Who Stole My Time?

As I write (as usual, the evening before the post goes live) it’s approaching the end of my 50th birthday, leaving me wondering where the hell the time went, and who stole it.

Inside, I’m definitely not getting old, despite the odd bit of silver in my hair and the aches and pains that come with the combination of too much me, not enough exercise (I’m trying to improve that), and my issues with resisting the pleas of delicious bad-for-me food sitting right there and crying out “Eat me! I’m wonderful! You’ll love it!”. Metaphorically, anyway. I’m not sure I could handle food that actually talked to me.

Seriously, my mental image is stuck somewhere in the mid-20s to mid-30s, with excursions back to late teens when I have an angsty fit (Yes, I was an angsty teen. It’s a good thing I grew up). Maturity? Oh, hell no.

Besides, there’s no way I’ve lived all those 50 years. There just isn’t. Everything has kind of blurred together and there’s suddenly this marker saying “thou art old” or something and I’m saying “Wait, whoa. Where did that come from and why is it talking to me?”

Actually, on second thoughts, I think I know where it’s got to. It’s taken off with my sanity and my brain, and they’re all having a threesome on a tropical island somewhere, drinking fancy drinks with umbrellas in them, and generally having a whole lot of fun. And they don’t even send post cards.

I have to wonder if getting old feels the same way for everyone, like someone’s played a dirty trick on you and slipped you a bunch of extra years you don’t feel like you really lived.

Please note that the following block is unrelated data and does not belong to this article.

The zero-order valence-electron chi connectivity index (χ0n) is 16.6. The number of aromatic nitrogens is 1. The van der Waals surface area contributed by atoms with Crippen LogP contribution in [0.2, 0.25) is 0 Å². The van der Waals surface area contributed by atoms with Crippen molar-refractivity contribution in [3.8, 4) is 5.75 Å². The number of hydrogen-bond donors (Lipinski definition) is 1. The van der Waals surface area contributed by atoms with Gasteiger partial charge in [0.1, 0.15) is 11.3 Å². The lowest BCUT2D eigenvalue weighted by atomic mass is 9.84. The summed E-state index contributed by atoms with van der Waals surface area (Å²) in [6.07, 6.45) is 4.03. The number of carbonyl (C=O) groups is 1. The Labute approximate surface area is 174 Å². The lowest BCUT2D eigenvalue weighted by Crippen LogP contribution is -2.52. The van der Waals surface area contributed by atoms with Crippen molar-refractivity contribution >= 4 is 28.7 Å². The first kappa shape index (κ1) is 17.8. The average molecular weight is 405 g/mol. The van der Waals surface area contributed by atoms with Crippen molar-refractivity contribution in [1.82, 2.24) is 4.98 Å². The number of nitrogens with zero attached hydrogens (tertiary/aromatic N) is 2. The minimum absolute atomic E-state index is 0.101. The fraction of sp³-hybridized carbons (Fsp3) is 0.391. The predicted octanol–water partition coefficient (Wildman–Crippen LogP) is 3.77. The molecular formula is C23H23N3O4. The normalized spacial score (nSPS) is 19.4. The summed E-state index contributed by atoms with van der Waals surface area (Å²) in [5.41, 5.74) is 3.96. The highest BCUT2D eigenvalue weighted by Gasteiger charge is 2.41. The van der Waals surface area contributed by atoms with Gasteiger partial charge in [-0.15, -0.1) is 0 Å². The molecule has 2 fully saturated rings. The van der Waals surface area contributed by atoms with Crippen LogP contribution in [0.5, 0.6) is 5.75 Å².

49 Comments

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49 responses to “Who Stole My Time?

  1. I keep wondering… wasn’t it just yesterday that we were joking about don’t trust anyone over 30… and I’m how old again? Nah, can’t be.

  2. Feel similar to me. And it’s jarring how I have this knowledge that is now of “antiquity” but isn’t to me. Also how I don’t feel like I’m really any smarter, wiser, etc. but wow are some people drowning in a sea of stupid.

    And I look in the mirror and see… well, not the attractive youth that ought to be serving those umbrella drinks, etc.

    • I see a couple replies seem to have vanished. And no notice. Now, I understand WP delenda est stuff. And I’d also understand, “Ox, shut up already.” but if it’s that, I’d kinda like to be told such.

      • paladin3001

        An ox of your temperament being told to be quiet? Perish the thought!
        Oh, and Moo! 🙂

        • I am Mostly Harmless…. but only mostly. As for what happens when all the safeties are off… actually, I’m not really sure any more. I hope there is no need to find out. It could be nasty. Or absurd. Or yes, yes.

        • Ox goof. MGC isn’t shedding comments. Ox forgot place he went all Columbo (“One more thing…”) was not MGC, but Cat Rotator’s Quarterly. Oops.

    • sam57l0

      Yes, Gerald VanderLeun WAS right. All our mirrors have been replaced with Chinese mirrors that make us LOOK old. Secretly, stealthily, in the night.

  3. paladin3001

    I feel your pain. Then again I tend to have a good idea where the time went.

  4. I feel as if culture and society hopped onto the interstate while I was reading the map. When I looked up, everything around me had shifted and while I recognize some basic land forms, the billboards and architecture and other vehicles look really, really different, and not always in a good way.